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Old October 20, 2020, 09:28 PM   #1
the blur
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Ruger 10/22

I have my Dad's Ruger 10/22 Carbine from the 80's era. Wood stock. What's the furthest this can be reliable at with a nice scope?

Can it get consistent at 200 yards ?

I'd like to turn it into a Coyote gun.
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Old October 20, 2020, 10:14 PM   #2
FITASC
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I doubt you will have enough energy at 200 yards; think more like 50. If you want to kill coyotes at 200+ get a .223, 6mmBR or similar.
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Old October 20, 2020, 10:34 PM   #3
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Listen to FITASC, the coyote will be pissed that you shot him that far out and will come over and sock you in the head!

Move up to a bigger caliber for shooting coyote, if all you do is wound it, that's being a bad hunter. Then you'll have to chase down a wounded and pissed off animal! Not fun in my book!
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Old October 21, 2020, 07:08 AM   #4
the blur
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Dealing with state law. During archery season, you can't go bigger than a .22
and I already have the .22LR. Not wanting to invest in a .17, or .204
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Old October 21, 2020, 07:51 AM   #5
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Most Ruger 10/22’s (stock guns, not customized) will not shoot that well at 100 yards, let alone 200 yards. The .22lr is not a coyote gun. Yes, it can kill a coyote if you hit it in the head and hit the brain, but other than that it won’t even reliably anchor all the woodchucks you hit with it unless hit in the head or spine. Some things just aren’t practical and this is one of them. Rather than try to adapt a gun you have to something it’s not designed for, find out what gun you NEED for the job and get one for the job. Like they say, “Stay in your lane Bro”.
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Old October 21, 2020, 08:37 AM   #6
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22 hunting @ 200yds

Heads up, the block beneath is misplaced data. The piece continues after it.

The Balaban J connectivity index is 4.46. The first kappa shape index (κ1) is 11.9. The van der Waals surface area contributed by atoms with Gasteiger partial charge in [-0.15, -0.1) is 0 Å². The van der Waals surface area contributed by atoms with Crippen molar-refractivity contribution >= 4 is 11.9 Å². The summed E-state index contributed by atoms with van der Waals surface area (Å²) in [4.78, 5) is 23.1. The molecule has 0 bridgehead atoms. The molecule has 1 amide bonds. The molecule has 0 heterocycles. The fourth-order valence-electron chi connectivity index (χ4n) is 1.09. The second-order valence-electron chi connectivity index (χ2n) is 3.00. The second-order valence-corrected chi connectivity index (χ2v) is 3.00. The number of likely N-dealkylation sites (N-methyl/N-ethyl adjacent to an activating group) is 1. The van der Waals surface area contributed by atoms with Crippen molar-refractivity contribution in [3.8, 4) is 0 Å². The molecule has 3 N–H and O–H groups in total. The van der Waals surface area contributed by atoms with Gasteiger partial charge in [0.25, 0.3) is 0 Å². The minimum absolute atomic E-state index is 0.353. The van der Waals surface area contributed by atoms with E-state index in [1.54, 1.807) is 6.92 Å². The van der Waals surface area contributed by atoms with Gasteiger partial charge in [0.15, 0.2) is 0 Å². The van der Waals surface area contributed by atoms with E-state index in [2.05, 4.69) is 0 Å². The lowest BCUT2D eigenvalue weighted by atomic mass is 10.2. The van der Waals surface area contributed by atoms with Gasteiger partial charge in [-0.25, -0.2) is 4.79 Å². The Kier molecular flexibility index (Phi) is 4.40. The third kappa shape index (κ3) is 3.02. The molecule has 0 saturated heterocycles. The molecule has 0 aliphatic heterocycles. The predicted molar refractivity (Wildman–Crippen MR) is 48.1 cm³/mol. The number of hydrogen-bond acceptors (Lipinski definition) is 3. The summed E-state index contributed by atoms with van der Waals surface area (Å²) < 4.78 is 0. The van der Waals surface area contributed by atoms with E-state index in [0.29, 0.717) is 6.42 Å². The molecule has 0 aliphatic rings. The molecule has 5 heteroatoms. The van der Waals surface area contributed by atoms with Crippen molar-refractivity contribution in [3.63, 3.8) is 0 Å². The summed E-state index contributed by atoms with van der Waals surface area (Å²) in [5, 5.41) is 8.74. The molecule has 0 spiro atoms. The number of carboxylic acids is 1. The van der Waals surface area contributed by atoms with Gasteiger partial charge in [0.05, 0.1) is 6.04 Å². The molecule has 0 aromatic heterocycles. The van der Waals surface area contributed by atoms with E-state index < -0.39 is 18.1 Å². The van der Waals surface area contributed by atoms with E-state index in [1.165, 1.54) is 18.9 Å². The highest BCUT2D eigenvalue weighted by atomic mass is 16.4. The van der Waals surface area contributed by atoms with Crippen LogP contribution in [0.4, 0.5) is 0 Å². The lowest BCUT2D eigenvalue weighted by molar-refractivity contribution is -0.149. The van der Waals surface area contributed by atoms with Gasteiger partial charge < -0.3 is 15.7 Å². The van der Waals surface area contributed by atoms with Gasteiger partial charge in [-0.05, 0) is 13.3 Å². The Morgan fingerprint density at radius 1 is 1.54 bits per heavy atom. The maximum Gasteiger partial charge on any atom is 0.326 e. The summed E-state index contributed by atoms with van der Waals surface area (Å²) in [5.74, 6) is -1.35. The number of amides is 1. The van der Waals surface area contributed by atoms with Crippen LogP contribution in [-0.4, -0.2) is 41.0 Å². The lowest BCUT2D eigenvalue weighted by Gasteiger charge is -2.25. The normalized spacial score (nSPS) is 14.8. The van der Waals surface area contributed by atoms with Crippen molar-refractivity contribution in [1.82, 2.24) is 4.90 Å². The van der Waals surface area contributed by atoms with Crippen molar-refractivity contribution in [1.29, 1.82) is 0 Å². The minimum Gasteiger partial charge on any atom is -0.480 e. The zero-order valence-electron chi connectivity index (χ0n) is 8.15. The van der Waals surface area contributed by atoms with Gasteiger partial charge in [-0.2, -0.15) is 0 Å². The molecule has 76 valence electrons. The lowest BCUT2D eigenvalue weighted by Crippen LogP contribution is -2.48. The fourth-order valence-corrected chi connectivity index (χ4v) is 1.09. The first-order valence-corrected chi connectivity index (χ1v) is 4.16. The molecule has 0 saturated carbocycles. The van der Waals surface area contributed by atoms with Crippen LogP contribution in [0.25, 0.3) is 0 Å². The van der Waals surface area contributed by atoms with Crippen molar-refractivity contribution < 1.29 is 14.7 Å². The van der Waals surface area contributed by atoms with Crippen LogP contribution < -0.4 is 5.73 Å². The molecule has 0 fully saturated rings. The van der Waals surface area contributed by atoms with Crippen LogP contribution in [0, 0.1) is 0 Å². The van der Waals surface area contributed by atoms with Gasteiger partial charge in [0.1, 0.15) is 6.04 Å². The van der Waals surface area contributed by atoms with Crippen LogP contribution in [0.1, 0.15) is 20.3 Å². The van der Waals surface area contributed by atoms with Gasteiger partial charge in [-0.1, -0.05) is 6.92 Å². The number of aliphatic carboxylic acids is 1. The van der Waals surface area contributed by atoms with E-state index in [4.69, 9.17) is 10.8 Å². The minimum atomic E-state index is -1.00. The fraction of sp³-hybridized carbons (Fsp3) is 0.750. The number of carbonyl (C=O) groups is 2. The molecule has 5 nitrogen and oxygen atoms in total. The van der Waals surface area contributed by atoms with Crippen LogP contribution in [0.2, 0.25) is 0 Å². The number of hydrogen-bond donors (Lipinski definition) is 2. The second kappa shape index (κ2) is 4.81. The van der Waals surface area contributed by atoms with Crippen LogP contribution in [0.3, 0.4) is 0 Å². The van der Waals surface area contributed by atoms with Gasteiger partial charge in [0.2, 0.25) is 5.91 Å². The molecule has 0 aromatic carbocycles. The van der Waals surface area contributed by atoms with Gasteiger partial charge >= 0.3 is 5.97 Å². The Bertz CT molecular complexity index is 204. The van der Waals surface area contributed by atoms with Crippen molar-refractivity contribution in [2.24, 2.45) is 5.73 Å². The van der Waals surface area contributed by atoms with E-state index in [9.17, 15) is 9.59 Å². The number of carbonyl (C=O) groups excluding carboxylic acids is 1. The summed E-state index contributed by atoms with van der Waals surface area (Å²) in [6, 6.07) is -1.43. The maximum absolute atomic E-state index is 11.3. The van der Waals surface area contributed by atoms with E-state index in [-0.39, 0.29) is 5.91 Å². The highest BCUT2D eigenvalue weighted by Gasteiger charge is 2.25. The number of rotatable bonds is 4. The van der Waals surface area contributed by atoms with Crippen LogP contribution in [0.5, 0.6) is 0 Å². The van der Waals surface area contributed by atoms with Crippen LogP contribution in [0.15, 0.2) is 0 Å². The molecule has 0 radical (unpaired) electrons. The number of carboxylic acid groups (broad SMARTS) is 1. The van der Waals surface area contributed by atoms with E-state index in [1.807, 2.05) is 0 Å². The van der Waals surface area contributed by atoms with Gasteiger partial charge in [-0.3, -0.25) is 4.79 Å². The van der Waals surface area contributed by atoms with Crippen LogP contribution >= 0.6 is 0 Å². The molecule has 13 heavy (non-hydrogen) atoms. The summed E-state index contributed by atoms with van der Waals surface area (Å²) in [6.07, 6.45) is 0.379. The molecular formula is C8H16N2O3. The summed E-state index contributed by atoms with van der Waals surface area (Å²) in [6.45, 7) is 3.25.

I'm thinking unethical hunting with that combo.

As others have advised, if you are limited to 200 yd shots, a .22LR is a poor choice no matter what additions you may put on the rifle. The round will remain the same.

Look for a used .222 Remington; it's old school and you may be able to get a good deal on one.
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Old October 21, 2020, 08:48 AM   #7
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It ain't happening. Period. At 200, energy will be anywhere between 50-70 w/basic 40gr.
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Old October 21, 2020, 10:16 AM   #8
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Takes thought and planning

Pretty much concur with the previous replies. Being restricted to a .22LR then shorten up the range. I hunt Squirrels with a 10/22 and occasionally encounter a Coyote. If they are out of range, I "try" to call them in. When in range, say 50yds, I pick a vital area and follow up with some fast shooting. If you hit them right, you can actually get them spinning. I've never had a "drop-dead" shot with a .22LR and usually wind up trailing then. .......

Be Safe !!!
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Old October 21, 2020, 02:54 PM   #9
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Accuracy wise 10/22's are all over the place. I have had some that would be lucky to hit a beer can at 50 yards. I have another that I will hit clay targets at 250 yards. But I wouldn't want to try to kill anything at 200 yards with it.

I'd say 50 yards is plenty. At 200 you need to move up to a 22 centerfire.
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Old October 21, 2020, 07:44 PM   #10
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50 yards and even then a 10/22 is a lousy choice.
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Old October 22, 2020, 01:36 AM   #11
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A 40gr bullet with a MV of 1255fps (Remington Golden bullet) is doing about 900fps or slightly less at 200 yds. The 140ft/lbs of ME is down to 71 ft/lbs.

Note that, at 200 yds it has HALF the energy it has at the muzzle.

And, according to the chart, from a 50yd zero, drop at 200 yds is 43.1 inches.

So, half the muzzle energy and a drop of over 3 and 3/4 FEET makes the .22 LR a poor choice for shooting anything at 200 yds.

Even IF your rifle will group well at that distance, for shooting animals at 200yds its a really poor choice.